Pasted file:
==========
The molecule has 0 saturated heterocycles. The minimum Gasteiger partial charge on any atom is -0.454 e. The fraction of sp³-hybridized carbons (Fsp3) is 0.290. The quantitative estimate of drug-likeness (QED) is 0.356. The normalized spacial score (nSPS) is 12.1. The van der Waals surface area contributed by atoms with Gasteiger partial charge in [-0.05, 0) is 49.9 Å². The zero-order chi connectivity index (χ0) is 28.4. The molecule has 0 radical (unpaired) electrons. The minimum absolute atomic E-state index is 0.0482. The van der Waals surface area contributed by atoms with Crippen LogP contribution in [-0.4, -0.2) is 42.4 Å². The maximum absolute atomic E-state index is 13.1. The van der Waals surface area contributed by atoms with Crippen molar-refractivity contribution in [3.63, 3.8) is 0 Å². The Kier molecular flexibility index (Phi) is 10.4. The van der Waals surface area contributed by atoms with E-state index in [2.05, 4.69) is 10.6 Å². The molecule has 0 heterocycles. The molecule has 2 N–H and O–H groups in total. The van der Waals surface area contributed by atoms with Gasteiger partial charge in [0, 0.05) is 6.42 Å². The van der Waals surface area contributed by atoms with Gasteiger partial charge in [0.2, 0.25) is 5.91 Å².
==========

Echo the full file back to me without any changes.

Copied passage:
The molecule has 0 saturated heterocycles. The minimum Gasteiger partial charge on any atom is -0.454 e. The fraction of sp³-hybridized carbons (Fsp3) is 0.290. The quantitative estimate of drug-likeness (QED) is 0.356. The normalized spacial score (nSPS) is 12.1. The van der Waals surface area contributed by atoms with Gasteiger partial charge in [-0.05, 0) is 49.9 Å². The zero-order chi connectivity index (χ0) is 28.4. The molecule has 0 radical (unpaired) electrons. The minimum absolute atomic E-state index is 0.0482. The van der Waals surface area contributed by atoms with Crippen LogP contribution in [-0.4, -0.2) is 42.4 Å². The maximum absolute atomic E-state index is 13.1. The van der Waals surface area contributed by atoms with Crippen molar-refractivity contribution in [3.63, 3.8) is 0 Å². The Kier molecular flexibility index (Phi) is 10.4. The van der Waals surface area contributed by atoms with E-state index in [2.05, 4.69) is 10.6 Å². The molecule has 0 heterocycles. The molecule has 2 N–H and O–H groups in total. The van der Waals surface area contributed by atoms with Gasteiger partial charge in [0, 0.05) is 6.42 Å². The van der Waals surface area contributed by atoms with Gasteiger partial charge in [0.2, 0.25) is 5.91 Å².